Letter from Francis Crick to Aaron Klug [letter 2]
In his letter to Klug--the second in a day, demonstrating how involved Crick remained in DNA research even after his relocation
to the Salk Institute and his switch to neurobiology--Crick further speculated on the structure of DNA and its associated
proteins, the histones, as it appears on the chromosomes of higher organisms. In particular he examined the idea that the
nucleosomes, assemblies of DNA and histones with a regular, repeating bead-like shape, formed solenoids, or coiled, tubular
structures. Crick here discussed what dimensions and symmetrical properties such solenoids would have to possess to fit the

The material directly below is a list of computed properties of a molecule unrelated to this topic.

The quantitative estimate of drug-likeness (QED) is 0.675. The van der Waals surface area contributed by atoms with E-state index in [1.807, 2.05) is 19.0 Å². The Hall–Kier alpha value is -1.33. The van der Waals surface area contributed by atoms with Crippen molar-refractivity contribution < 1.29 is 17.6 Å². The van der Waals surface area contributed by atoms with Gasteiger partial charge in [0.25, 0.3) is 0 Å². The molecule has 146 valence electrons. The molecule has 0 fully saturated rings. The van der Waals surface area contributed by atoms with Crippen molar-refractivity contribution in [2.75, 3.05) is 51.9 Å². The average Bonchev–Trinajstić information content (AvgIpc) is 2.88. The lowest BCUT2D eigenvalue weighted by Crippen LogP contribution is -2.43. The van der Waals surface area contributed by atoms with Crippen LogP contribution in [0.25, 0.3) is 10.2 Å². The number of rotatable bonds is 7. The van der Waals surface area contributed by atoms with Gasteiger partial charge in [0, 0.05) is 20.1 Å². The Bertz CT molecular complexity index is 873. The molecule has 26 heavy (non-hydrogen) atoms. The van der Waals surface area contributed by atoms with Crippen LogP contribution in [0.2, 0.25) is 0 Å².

X-ray and electron microscope evidence reported by Klug and others.
Item is a photocopy.
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1977-04-27 (April 27, 1977)
Original Repository: Wellcome Library for the History and Understanding of Medicine. Francis Harry Compton Crick Papers
Further to my earlier letter of April 27 I have been thinking more about nucleosome structure. I went back and looked at
the Internal Memo (The Structure of the Solenoid) I sent you some months ago. The basic idea there was that there were about
two turns of DNA per 200 bp and that the dyads of the nuclesomes were perpendicular to the axis of the solenoid, not as in
Michael Levitt's model. Thus the general picture was not unlike Abe Worcel's except that I didn't arrive at his
neat idea that different repeats alter the pitch and diameter of the solenoid. The basic question posed then (apart from
the question of the number of DNA turns per solenoid, which, alas, is still with us) was whether the dyad point (the point